We spoke to Maritime Archaeologist, Alison James, about what inspires her in her work.
Alison James worked for Historic England between 2009 and 2018.
Can you give us a brief introduction to what you do?
I’m a Maritime Archaeologist at Historic England so I deal with the 52 protected wreck sites around the coast of England. They range from Bronze Age sites right through to 21st century submarines, from Northumberland down to the Isles of Scilly- so there’s a wide range of things to see. I deal with the licensing, so controlling dive access to the sites, but also their management. I often work with volunteer groups who are integral to protecting the sites.
What first got you interested in Maritime Archaeology?
I was quite lucky; I always knew what I wanted to do. I was taken on a school visit when I was 7 to a Romano-British farmstead on the Wirral, and there was a local professor of archaeology there. It was a light bulb moment; I knew I wanted to be an archaeologist too. It was only when I went to University at 18 that I realised that I could combine diving (which I had just learned to do, and loved) with the archaeology.
What skills are useful in your profession?
Well diving helps, but it’s not essential. There are many maritime archaeologists who don’t dive, as there is the lab based side of things as well, such as setting up the projects, doing research, and post excavation work. I think really essential things are research skills, commitment and enthusiasm. It’s a very small world and commitment and enthusiasm can get you a long way, as can an ability to work with a wide range of audiences.
Do you have a favourite dive site?
I’ve got a soft spot for a site called Fenna, off the Isle of Wight which is a beautiful dive, also all of the wrecks in the South of Mull, which is up in Scotland. And of course the protected wreck sites, as they each have such an interesting story to tell.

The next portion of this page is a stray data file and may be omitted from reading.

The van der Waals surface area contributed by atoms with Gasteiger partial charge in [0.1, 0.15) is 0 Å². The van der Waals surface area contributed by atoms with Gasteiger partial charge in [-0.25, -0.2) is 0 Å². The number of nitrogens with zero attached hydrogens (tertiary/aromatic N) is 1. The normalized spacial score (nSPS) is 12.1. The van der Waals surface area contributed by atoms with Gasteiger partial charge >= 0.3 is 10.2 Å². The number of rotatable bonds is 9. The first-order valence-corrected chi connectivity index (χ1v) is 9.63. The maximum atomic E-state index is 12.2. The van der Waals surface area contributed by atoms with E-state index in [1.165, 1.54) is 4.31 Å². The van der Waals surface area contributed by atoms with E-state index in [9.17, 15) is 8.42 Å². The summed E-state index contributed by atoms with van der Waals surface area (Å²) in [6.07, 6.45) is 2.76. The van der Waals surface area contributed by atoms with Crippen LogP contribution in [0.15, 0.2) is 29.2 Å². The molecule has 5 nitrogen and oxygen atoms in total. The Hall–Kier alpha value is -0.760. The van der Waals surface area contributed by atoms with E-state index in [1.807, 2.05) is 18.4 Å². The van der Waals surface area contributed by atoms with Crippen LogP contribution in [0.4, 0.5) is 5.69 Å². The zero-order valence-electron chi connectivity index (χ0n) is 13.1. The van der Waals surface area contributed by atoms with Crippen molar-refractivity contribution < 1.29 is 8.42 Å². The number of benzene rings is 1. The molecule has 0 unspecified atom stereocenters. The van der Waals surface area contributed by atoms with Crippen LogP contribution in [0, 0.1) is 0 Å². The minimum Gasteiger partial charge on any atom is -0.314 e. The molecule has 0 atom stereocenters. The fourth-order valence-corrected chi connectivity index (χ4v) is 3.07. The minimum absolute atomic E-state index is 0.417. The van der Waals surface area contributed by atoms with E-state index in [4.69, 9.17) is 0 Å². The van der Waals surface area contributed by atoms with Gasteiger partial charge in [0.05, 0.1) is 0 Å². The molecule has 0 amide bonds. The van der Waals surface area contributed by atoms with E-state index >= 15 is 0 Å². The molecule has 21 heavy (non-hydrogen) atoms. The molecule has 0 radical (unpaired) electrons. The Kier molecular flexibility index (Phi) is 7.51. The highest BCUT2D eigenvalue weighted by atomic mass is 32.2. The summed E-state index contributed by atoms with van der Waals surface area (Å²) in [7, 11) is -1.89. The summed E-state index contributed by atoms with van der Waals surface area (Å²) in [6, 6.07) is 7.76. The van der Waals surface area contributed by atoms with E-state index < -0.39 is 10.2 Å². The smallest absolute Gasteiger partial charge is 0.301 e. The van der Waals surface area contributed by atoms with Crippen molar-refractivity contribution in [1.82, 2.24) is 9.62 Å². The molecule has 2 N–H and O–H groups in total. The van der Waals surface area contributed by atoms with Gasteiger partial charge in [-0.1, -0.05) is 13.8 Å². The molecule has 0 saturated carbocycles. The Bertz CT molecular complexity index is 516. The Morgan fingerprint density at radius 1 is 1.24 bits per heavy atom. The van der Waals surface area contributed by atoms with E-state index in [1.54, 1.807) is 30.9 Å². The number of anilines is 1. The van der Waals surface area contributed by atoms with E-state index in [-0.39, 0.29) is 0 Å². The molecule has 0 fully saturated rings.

What has been the best dive project that you’ve worked on?
That’s an easy one actually- it would be the London Wreck project. The wreck is smack bang in the middle of the shipping lane and it has all these container ships going past it. It’s a really horrible place to dive, with strong tides and it’s really dark. We knew that the site was high risk, and it was a real managerial challenge. But by being involved in the project, we’ve managed to do a huge amount on the site that I never thought would be possible. It’s been really rewarding.
What would you say to aspiring young women scientists?
Go for it. You can do anything that you set your mind to. I’m a maritime archaeologist but I’m from Derbyshire in the middle of the country- about as land locked as you can get. So I really feel that people can achieve anything if they set their mind to it.
Do you have like a research wish list or a particular ambition for the future?
Before I got very set on Maritime archaeology I did a masters in archaeology. My dissertation focused on Seljuk and Ottoman Turkish Ceramics, and I would really like to do a personal project based in the Mediterranean looking at the trade routes of Seljuk and Ottoman ceramics.
Who are your heroes?
My heroes are really the volunteers. They work on the wreck sites tirelessly, and some of them have been involved for 40 plus years. They’re on the site weekend after weekend, feeding information back to us completely unpaid and I think that they should be considered heroes for what they’ve done for maritime archaeology.
Why do you think that maritime archaeology is important?
As with any archaeology, it opens a real window into the past. As an island, ships and boats have really helped to define our nation, so it’s incredibly important to who we are now. A well as that, shipwrecks can be a real time capsule into the past in the way that perhaps some other sites aren’t. They represent a single unique moment in time when that ship sank. One of the best bits about maritime archaeology is the organic finds – the beautiful woods and leathers survive so well under water, so we get to see some really cool finds.
Have you got a favourite find?
I’m a huge fan of leather shoes from shipwrecks. They’re my favourite type of find, as I think they have such an intrinsic link to the person who wore it.
What’s your plan B – if you didn’t do this, what would you do?
Something like working with the public and volunteers, making a difference in some way. That or working in a school!
Why should we protect wreck sites?
By protecting wreck sites, we can start to tell their story to a wider audience. We can really get people to value, learn from and enjoy them in the way that I do when I get to dive the sites.